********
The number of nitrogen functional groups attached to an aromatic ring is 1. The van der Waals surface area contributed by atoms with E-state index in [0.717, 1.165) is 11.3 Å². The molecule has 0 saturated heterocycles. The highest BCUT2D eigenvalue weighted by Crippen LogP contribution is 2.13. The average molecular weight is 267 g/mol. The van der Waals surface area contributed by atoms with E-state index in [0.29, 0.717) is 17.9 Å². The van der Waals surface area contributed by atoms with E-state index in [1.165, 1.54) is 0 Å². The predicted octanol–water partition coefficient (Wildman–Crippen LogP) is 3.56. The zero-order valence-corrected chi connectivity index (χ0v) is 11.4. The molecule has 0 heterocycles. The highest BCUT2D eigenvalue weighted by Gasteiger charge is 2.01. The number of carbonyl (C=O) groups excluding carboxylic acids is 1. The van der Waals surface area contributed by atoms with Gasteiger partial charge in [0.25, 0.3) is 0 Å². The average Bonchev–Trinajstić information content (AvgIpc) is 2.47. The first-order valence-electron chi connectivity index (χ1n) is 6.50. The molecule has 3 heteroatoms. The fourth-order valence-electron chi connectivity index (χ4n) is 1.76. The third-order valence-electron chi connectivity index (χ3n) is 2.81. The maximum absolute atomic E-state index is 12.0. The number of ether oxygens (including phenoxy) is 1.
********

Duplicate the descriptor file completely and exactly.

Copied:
The number of nitrogen functional groups attached to an aromatic ring is 1. The van der Waals surface area contributed by atoms with E-state index in [0.717, 1.165) is 11.3 Å². The molecule has 0 saturated heterocycles. The highest BCUT2D eigenvalue weighted by Crippen LogP contribution is 2.13. The average molecular weight is 267 g/mol. The van der Waals surface area contributed by atoms with E-state index in [0.29, 0.717) is 17.9 Å². The van der Waals surface area contributed by atoms with E-state index in [1.165, 1.54) is 0 Å². The predicted octanol–water partition coefficient (Wildman–Crippen LogP) is 3.56. The zero-order valence-corrected chi connectivity index (χ0v) is 11.4. The molecule has 0 heterocycles. The highest BCUT2D eigenvalue weighted by Gasteiger charge is 2.01. The number of carbonyl (C=O) groups excluding carboxylic acids is 1. The van der Waals surface area contributed by atoms with Gasteiger partial charge in [0.25, 0.3) is 0 Å². The average Bonchev–Trinajstić information content (AvgIpc) is 2.47. The first-order valence-electron chi connectivity index (χ1n) is 6.50. The molecule has 3 heteroatoms. The fourth-order valence-electron chi connectivity index (χ4n) is 1.76. The third-order valence-electron chi connectivity index (χ3n) is 2.81. The maximum absolute atomic E-state index is 12.0. The number of ether oxygens (including phenoxy) is 1.